To The Editor:

In an April 14 commentary from your advisory board entitled “Better Communication From CBA,” you state that proposed rules for mandatory continuing legal education “are not being widely circulated outside the sponsoring section for comments before implementation is sought,” and that the “CBA [has proposed] new rules which affect many lawyers without the membership being aware and having an opportunity to comment.” This is simply not the case.

MCLE has been a subject of discussion at the CBA and with its membership for almost 20 years since the first proposal was approved by the CBA in 1989. In 2003 and 2004, then president-elect Fred Ury met with many CBA sections individually and discussed mandatory CLE with very positive responses. As president, Mr. Ury continued these discussions with sections and committees and wrote about MCLE in his president’s message in the May issue of Connecticut Lawyer magazine. The Task Force of the Future of the Profession discussed the topic within the scope of their work as well. In March 2006, the CBA’s CLE Committee completed a white paper on the topic of MCLE. As a result of the findings of this white paper, then-CBA president Lou Pepe asked the CBA’s CLE Committee to draft proposed practice rule book amendments. The fact that this committee was working on proposed MCLE rules was discussed at several House of Delegates meetings in 2006.

The rules were presented at the January 2007 House of Delegates meeting as a report for review by the House. The topic of MCLE was discussed at the meeting and House of Delegates members were asked to reach out to their constituents to get feedback on the proposed rule and send the feedback to the CLE Committee. There was no vote at this time. In the March 2007 issue of Connecticut Lawyer magazine, Norm Janes wrote about the concept of MCLE and discussed that it had been raised at the January House of Delegates meeting.

The CLE Committee received some very important feedback from the membership through their representatives that it then presented at the March meeting of the House of Delegates along with its proposal. The MCLE proposal was discussed, put to a vote and passed with the amendments at the House of Delegates meeting on March 12, 2007. After the proposed rule was passed, communications were sent to the entire membership via the CBA Weekly e-newsletter as well as posted on the home page of the CBA web site. Both included links to the proposed rules voted on as well as a link to the revised rules a few days later once the amendments were included. In addition to these communications, the CLE Committee personally met with a number of CBA section meetings, local bar associations, the Connecticut Council of Bar Presidents, and other groups interested in the CBA’s proposed rules. These efforts will continue and it is our understanding that the issue will be taken up by the Judicial Branch in the fall.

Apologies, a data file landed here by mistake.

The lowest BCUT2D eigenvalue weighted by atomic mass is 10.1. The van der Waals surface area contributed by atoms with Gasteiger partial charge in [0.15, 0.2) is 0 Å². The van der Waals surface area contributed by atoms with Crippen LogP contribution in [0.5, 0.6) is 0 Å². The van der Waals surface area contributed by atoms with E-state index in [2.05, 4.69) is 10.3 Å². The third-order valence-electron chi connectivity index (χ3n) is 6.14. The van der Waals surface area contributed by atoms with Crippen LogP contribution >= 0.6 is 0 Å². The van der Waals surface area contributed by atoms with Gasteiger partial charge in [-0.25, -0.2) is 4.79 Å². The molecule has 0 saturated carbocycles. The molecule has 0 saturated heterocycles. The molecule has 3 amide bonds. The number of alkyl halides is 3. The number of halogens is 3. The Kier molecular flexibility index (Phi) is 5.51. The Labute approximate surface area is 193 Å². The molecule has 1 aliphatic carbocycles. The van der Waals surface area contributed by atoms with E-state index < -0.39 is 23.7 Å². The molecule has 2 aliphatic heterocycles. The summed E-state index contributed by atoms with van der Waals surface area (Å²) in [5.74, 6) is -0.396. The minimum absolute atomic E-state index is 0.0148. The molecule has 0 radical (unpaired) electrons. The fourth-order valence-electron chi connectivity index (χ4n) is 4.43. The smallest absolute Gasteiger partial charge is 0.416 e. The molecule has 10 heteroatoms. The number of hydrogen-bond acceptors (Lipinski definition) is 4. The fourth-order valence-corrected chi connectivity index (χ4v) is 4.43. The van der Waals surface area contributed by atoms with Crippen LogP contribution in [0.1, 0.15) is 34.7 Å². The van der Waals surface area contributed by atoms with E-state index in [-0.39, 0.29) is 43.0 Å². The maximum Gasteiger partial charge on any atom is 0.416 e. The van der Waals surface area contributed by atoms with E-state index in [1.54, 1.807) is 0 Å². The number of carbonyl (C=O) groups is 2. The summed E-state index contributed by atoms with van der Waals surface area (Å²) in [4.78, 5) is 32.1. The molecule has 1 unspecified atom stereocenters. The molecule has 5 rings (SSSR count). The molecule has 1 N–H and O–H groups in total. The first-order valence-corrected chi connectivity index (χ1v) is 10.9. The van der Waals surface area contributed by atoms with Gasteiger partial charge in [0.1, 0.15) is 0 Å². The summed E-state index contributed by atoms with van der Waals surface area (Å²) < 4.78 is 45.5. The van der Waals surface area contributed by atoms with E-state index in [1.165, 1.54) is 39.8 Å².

The Connecticut Bar Association is comprised more than 10,000 members and has a democratic governance structure designed specifically to allow all members to voice their opinions through their representatives. The House of Delegates consists of CBA members who were elected by their constituents in their district to speak and vote on behalf of their behalf about CBA positions and policies. These delegates are responsible for reaching out to their constituents for input on upcoming topics and votes in the House of Delegates. Two-way communication with members is very important to the Connecticut Bar Association and the governance of the CBA was set up with this in mind.

William H. Prout

CBA President